12.) Obsession with Crime and Punishment: Under fascist regimes, the police are given almost limitless power to enforce laws. The people are often willing to overlook police abuses and even forego civil liberties in the name of patriotism. There is often a national police force with virtually unlimited power in fascist nations

13.) Rampant Cronyism and Corruption: Fascist regimes almost always are governed by groups of friends and associates who appoint each other to government positions and use governmental power and authority to protect their friends from accountability. It is not uncommon in fascist regimes for national resources and even treasures to be appropriated or even outright stolen by government leaders.

14. Fraudulent Elections: Sometimes elections in fascist nations are a complete sham. Other times elections are manipulated by smear campaigns against or even assassination of opposition candidates, use of legislation to control voting numbers or political district boundaries, and manipulation of the media. Fascist nations also typically use their judiciaries to manipulate or control elections.
http://oldamericancentury.org/14pts.htm

FASCISM - WE HAVE ARRIVED AT THE FASCIST STATE IN AMERICA!
http://www.apfn.org/apfn/fascism.htm

 

 

Students reciting the Pledge of Allegiance in school on Flag Day in 1899

The Rise of American Fascism
http://www.rationalrevolution.net/articles/rise_of_american_fascism.htm


All truth passes through three stages: First, it is ridiculed; Second, it is violently opposed; and Third, it is accepted as self-evident. -- Arthur Schopenhauer (1788-1860)

 

10/21/06 "Harper's Magazine", October 2005, pps. 7-9 -- -- In 1938 the word "fascism" hadn't yet been transferred into an abridged metaphor for all the world's unspeakable evil and monstrous crime, and on coming across President Roosevelt's prescient remark in one of Umberto Eco's essays, I could read it as prose instead of poetry -- a reference not to the Four Horsemen of the Apocalypse or the pit of Hell but to the political theories that regard individual citizens as the property of the government, happy villagers glad to wave the flags and wage the wars, grateful for the good fortune that placed them in the care of a sublime leader. Or, more emphatically, as Benito Mussolini liked to say, "Everything in the state. Nothing outside the state. Nothing against the state."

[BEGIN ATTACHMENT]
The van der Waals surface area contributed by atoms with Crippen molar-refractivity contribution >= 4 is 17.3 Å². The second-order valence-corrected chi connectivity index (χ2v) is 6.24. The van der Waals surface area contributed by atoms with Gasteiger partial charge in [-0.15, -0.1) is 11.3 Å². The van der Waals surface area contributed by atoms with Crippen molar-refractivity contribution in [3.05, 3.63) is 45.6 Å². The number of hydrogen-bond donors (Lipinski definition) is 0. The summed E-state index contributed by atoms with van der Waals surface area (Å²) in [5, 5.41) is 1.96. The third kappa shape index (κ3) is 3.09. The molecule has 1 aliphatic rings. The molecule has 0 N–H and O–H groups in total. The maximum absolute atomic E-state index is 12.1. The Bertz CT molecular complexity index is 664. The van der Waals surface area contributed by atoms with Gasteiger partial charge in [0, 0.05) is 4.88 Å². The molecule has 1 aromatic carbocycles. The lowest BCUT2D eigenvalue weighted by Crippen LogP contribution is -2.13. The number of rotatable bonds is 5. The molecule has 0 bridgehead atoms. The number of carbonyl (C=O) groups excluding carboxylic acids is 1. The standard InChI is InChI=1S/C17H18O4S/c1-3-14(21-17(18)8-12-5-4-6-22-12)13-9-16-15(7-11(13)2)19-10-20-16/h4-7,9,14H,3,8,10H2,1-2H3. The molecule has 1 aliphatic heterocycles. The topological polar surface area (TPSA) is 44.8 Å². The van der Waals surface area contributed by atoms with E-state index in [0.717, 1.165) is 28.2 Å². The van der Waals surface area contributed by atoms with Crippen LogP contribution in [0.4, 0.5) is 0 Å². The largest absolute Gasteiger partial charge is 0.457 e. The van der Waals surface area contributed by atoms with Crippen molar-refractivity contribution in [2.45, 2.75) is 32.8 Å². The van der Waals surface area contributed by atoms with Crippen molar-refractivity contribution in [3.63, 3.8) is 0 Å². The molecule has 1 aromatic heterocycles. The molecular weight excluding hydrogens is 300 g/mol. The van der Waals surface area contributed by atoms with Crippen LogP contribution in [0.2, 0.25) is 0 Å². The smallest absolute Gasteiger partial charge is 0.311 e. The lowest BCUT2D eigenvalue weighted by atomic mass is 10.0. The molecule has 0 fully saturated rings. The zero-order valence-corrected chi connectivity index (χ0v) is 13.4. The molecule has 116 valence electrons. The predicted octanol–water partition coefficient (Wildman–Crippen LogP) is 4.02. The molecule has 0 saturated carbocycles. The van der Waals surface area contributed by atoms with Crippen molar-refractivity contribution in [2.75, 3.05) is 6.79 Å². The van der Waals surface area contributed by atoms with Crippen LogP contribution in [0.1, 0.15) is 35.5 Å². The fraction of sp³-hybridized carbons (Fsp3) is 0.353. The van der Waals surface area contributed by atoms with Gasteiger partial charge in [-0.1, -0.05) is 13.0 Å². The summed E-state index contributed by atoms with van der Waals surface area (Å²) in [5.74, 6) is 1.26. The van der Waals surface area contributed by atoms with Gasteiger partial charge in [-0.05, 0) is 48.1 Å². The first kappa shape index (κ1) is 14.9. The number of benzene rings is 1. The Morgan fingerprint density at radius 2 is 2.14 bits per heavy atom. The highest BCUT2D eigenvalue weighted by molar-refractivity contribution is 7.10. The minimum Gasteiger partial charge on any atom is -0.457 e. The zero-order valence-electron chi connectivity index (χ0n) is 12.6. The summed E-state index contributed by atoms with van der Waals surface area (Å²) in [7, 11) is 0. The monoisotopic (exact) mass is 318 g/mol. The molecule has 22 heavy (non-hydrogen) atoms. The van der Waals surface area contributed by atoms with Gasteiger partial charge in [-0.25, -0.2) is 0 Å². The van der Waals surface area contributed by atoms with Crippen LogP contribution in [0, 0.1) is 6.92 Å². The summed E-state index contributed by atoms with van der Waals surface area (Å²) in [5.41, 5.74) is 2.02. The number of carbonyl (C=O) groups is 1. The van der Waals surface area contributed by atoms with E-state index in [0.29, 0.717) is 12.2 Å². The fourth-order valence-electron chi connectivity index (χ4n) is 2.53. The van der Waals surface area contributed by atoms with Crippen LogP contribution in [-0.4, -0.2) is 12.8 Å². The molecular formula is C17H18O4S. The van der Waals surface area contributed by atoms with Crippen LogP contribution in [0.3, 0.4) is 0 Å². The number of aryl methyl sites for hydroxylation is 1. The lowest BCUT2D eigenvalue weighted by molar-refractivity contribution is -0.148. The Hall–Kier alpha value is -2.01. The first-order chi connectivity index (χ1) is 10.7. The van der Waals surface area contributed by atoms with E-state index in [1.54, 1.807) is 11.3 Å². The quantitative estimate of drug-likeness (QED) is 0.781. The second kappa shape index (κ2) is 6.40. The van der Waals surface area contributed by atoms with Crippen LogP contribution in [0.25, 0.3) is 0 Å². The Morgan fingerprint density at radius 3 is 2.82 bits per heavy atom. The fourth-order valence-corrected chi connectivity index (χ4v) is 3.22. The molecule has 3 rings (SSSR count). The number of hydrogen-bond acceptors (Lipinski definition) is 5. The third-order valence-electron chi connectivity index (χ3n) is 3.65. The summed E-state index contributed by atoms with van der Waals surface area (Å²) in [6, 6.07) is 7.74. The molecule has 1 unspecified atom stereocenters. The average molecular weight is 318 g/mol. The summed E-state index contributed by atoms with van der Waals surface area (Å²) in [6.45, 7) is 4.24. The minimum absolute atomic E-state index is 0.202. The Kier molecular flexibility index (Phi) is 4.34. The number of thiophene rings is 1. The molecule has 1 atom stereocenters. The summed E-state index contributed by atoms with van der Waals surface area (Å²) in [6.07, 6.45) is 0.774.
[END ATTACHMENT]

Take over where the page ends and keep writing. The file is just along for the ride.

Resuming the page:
The theories were popular in Europe in the 1930s (cheering crowds, rousing band music, splendid military uniforms), and in the United States they numbered among their admirers a good many important people who believed that a somewhat modified form of fascism (power vested in the banks and business corporations instead of with the army) would lead the country out of the wilderness of the Great Depression -- put an end to the Pennsylvania labor troubles, silence the voices of socialist heresy and democratic dissent. Roosevelt appreciated the extent of fascism's popularity at the political box office; so does Eco, who takes pains in the essay "Ur-Fascism," published in The New York Review of Books in 1995, to suggest that it's a mistake to translate fascism into a figure of literary speech. By retrieving from our historical memory only the vivid and familiar images of fascist tyranny (Gestapo firing squads, Soviet labor camps, the chimneys at Treblinka), we lose sight of the faith-based initiatives that sustained the tyrant's rise to glory. The several experiments with fascist government, in Russia and Spain as well as in Italy and Germany, didn't depend on a single portfolio of dogma, and so Eco, in search of their common ground, doesn't look for a unifying principle or a standard text. He attempts to describe a way of thinking and a habit of mind, and on sifting through the assortment of fantastic and often contradictory notions -- Nazi paganism, Franco's National Catholicism, Mussolini's corporatism, etc. -- he finds a set of axioms on which all the fascisms agree. Among the most notable:

The truth is revealed once and only once.

Parliamentary democracy is by definition rotten because it doesn't represent the voice of the people, which is that of the sublime leader.

Doctrine outpoints reason, and science is always suspect.

Critical thought is the province of degenerate intellectuals, who betray the culture and subvert traditional values.

The national identity is provided by the nation's enemies.

Argument is tantamount to treason.

Perpetually at war, the state must govern with the instruments of fear. Citizens do not act; they play the supporting role of "the people" in the grand opera that is the state.

Eco published his essay ten years ago, when it wasn't as easy as it has since become to see the hallmarks of fascist sentiment in the character of an American government. Roosevelt probably wouldn't have been surprised.